Redefining fast food with just four clicks
Wayne McMahon - Domino's
How a slew of apps drives pizza business.
When pizza giant Domino's launched its quick ordering system in January this year, it reduced the distance between the consumer and their pizza into just four clicks - giving a whole new meaning to "fast food".
CIO Wayne McMahon claims there's "nothing confronting about digital disruption".
"At Domino’s we are out to disrupt our industry. We don’t want to rest on our laurels, to accept the status quo and always do things the way they’ve been done," he says.
"We are the disruptors, it’s a compelling reason to be there. It’s also an opportunity."
Right now, about 60 percent of Domino's orders are made online. The company expects that figure to rise to 80 percent in two to three years, based on its ongoing efforts to constantly improve the experience.
McMahon has jumped aboard the rapid growth in use of mobile devices and turned it into an "enabler for our business".
“We embrace it. We are excited by it. We use it to create value for our shareholders and solutions for our customers," he says.
"It drives us to push the envelope and create more for our customers. It’s more compelling than confronting."
Domino’s has released a slew of apps for smartphones and tablets and is rolling out a pizza tracker for Android smartwatches and Chromecast. It has also trialled the (now defunct) Google Glass in New Zealand, to send orders direct to workers so they could immediately start preparing pizzas.
It's all part of Domino's aim to become a global digital retail business with 80 percent of orders originating from digital solutions.
In recent years, the retailer's Vitalis project has worked to bring the entire global business onto one standard point-of-sale and HTML5 online ordering system.
The proprietary ‘Pulse’ PoS system was developed by techs in the US, while the company’s new standard online ordering system and all its various interfaces were born in Australia.
The company has successfully deployed both platforms across the US, Australia and New Zealand in recent years, and just recently ticked off a migration in the Netherlands.
It’s now working on France, which is expected to be complete by the end of the year, before tackling Japan and being able to boast a truly global platform for its 1450- odd stores.
McMahon expects the approach will provide the company a significant competitive advantage.
“It will allow us to roll out our initiatives globally. It also makes it extremely cost effective, because we’re not developing for a single market - we can innovate across all our markets," he says.
One example of such an initiative is the company's recently launched Pizza Mogul platform.
Pizza Mogul was the brainchild of Domino's CEO Don Meij, and was developed in association with ThoughtWorks.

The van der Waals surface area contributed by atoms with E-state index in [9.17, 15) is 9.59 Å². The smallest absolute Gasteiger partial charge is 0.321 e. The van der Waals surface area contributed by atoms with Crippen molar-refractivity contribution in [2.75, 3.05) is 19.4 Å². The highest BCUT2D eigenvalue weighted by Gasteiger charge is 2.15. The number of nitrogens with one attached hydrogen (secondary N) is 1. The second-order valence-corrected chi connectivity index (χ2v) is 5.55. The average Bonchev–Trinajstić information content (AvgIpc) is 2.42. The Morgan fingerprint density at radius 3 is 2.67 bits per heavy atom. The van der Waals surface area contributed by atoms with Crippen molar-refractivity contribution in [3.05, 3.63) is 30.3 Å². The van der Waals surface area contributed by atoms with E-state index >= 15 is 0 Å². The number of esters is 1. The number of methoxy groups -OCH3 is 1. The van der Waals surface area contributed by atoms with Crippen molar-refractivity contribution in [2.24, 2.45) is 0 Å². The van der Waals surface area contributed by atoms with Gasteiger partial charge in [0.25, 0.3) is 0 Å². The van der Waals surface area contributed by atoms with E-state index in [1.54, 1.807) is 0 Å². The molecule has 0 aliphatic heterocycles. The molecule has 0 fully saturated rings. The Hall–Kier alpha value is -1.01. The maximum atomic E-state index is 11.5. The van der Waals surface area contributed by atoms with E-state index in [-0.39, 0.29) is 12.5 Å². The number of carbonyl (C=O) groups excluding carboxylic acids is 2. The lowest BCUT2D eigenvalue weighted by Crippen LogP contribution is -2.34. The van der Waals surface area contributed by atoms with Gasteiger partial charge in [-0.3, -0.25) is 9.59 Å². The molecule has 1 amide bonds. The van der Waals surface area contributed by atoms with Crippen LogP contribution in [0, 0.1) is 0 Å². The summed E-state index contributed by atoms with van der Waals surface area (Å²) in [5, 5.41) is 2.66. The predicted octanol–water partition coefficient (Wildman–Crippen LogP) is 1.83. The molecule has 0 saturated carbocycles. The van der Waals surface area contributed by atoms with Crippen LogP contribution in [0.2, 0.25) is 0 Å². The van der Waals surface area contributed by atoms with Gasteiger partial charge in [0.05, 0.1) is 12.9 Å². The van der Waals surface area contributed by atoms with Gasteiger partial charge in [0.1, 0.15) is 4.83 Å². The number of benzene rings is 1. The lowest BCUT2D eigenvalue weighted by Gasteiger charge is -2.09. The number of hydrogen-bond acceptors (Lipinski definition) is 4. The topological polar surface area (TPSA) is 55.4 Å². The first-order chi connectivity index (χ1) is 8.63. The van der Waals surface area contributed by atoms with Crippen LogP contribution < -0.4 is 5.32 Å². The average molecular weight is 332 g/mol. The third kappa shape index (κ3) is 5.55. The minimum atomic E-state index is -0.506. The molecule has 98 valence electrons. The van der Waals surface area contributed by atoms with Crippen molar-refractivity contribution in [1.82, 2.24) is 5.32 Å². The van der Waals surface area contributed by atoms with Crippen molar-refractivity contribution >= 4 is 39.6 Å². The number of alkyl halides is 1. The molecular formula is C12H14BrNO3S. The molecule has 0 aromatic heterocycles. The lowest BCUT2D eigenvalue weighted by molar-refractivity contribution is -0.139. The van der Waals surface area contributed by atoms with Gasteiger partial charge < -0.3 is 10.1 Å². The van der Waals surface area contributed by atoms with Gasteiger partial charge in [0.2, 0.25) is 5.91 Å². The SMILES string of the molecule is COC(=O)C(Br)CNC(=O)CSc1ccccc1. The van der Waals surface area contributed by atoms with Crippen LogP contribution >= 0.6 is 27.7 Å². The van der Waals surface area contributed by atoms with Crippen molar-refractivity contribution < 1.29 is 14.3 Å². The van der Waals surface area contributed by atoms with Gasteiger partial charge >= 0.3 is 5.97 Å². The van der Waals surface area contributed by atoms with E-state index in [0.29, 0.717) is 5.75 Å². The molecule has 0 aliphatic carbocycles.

Launched last July, the system is an example of what the company describes as "social retailing".
It allows consumers to design a pizza, create an identity and branding for it, share that to their social networks and earn up to $4.50 from every pizza sold. The platform has attracted 55,000 users thus far.
"We are fortunate to have an absolutely visionary in our CEO who values innovation and technology, and more than that he will happily invest in it. We also have a team of incredibly talented people behind that," McMahon says.
But he stresses that disruption should not rely on a single individual.
"If you’re in a business that has innovation at its core strategy and the willingness to disrupt your industry and take calculated risks… that’s a powerful thing, but everyone has to be moving in the same direction and towards the same goal."
At Domino's, that means McMahon, new chief digital officer Michael Gillespie and Meij work very closely.
"Our CEO and CDO dream it… the IT function delivers and supports it," he says.
Digital innovation + great food = a recipe for success
Domino's core business is food: as far as McMahon sees it, the role of digital in the business is to make the transaction as easy and convenient as possible.
"Those who succeed are good at delivering innovation and solutions to the market with a wow factor that's truly useful to consumers," he says.
"Whatever solution it is, you need to be equally as good at supporting those solutions. If it’s not there when consumers want to use it, you’ve failed."
Succeeding in being "digitally relevant" comes down the most basic of business propositions - understanding what the customer needs.
"It’s also about being conscious of their time and ensuring solutions are robust, fast and streamlined in their user experience."